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                    Google Web Toolkit

                    I just posted my interview with Bruce Johnson on the Google Web Toolkit. This was a fun interview and I learned a lot. GWT allows you to write AJAX applications in Java that then gets compiled to Javascript.
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                    Reading News on the iPhone

                    Before the iPhone was released last week, news of an RSS reader for the iPhone started showing up. If you go to http://reader.mac.com/ with a browser, you see the message "This application can only be viewed using the iPhone." Visting it with an iPhone just shows the message "type an RSS URL into your browser" or something like that. I thought "that's lame--they built a whole Web site to tell me to type a URL into by toolbar?" But when you do, the browser automatically redirects to reader.mac.com and displays the RSS as a nice iPhone formated screen. It's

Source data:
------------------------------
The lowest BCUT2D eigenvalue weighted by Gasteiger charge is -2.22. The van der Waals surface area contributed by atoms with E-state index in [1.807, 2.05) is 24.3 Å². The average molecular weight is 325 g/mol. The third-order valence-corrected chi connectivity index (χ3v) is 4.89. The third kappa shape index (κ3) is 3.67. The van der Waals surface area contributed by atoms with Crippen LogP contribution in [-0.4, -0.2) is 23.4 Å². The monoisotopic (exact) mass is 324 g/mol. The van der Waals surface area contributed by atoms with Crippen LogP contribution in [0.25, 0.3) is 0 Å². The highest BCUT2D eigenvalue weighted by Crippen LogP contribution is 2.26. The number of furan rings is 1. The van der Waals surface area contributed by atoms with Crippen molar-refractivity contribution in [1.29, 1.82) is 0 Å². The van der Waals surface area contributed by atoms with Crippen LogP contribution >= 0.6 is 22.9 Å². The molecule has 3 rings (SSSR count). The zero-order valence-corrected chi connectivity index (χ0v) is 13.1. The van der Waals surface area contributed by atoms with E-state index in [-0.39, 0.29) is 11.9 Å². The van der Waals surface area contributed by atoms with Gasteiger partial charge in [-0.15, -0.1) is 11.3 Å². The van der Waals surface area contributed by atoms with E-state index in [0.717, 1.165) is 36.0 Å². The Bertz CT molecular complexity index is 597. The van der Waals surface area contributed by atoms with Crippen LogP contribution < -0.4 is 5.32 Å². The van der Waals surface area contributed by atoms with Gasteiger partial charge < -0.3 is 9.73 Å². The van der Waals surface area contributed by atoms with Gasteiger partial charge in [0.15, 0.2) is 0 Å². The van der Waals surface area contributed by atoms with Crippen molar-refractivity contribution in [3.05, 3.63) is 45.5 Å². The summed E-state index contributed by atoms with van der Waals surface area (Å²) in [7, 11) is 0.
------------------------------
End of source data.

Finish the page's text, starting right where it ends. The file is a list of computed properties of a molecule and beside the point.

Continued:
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                    First iPhone App

                    Want a glimpse of the first iPhone app in the wild? OneTrip is a shopping list application that is built with the iPhone's form factor and multi-touch screen in mind, but will run in Safari on any platform (and apparently Firefox as well). one thing I noticed when I played around with it is that there's no log in. That makes it simple, and cookies are good enough to keep your list around from visit to visit. But the power of a Web-based application lies partially in it's ubiquity. I want to be able to maintain my list on
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                    Paul Figgiani sent me a link to Schmedley. It's like the OS X dashboard inside the browser. The fact that you can do this kind of thing in a browser still amazes me. Update: I wrote more about Schmedley at BTL this afternoon.
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                    The Most Important Language in 2006: JavaScript